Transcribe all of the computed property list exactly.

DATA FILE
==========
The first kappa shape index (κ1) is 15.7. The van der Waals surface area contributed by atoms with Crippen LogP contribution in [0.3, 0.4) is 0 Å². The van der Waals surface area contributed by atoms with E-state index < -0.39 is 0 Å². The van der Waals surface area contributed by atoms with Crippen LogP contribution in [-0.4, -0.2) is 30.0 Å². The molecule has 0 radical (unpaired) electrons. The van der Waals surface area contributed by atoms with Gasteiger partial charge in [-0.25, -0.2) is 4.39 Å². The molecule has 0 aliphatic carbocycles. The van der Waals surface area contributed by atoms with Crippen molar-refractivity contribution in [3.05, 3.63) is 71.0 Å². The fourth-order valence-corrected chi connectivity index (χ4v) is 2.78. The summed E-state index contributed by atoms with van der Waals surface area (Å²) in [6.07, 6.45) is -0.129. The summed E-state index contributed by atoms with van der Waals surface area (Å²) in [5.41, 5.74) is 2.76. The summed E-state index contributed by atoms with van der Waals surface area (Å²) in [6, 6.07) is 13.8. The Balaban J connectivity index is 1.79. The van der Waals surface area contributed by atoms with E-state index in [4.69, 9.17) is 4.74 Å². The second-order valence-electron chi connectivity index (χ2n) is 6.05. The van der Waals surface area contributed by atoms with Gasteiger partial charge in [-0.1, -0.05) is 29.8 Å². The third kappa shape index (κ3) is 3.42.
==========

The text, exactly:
The first kappa shape index (κ1) is 15.7. The van der Waals surface area contributed by atoms with Crippen LogP contribution in [0.3, 0.4) is 0 Å². The van der Waals surface area contributed by atoms with E-state index < -0.39 is 0 Å². The van der Waals surface area contributed by atoms with Crippen LogP contribution in [-0.4, -0.2) is 30.0 Å². The molecule has 0 radical (unpaired) electrons. The van der Waals surface area contributed by atoms with Gasteiger partial charge in [-0.25, -0.2) is 4.39 Å². The molecule has 0 aliphatic carbocycles. The van der Waals surface area contributed by atoms with Crippen molar-refractivity contribution in [3.05, 3.63) is 71.0 Å². The fourth-order valence-corrected chi connectivity index (χ4v) is 2.78. The summed E-state index contributed by atoms with van der Waals surface area (Å²) in [6.07, 6.45) is -0.129. The summed E-state index contributed by atoms with van der Waals surface area (Å²) in [5.41, 5.74) is 2.76. The summed E-state index contributed by atoms with van der Waals surface area (Å²) in [6, 6.07) is 13.8. The Balaban J connectivity index is 1.79. The van der Waals surface area contributed by atoms with E-state index in [4.69, 9.17) is 4.74 Å². The second-order valence-electron chi connectivity index (χ2n) is 6.05. The van der Waals surface area contributed by atoms with Gasteiger partial charge in [-0.1, -0.05) is 29.8 Å². The third kappa shape index (κ3) is 3.42.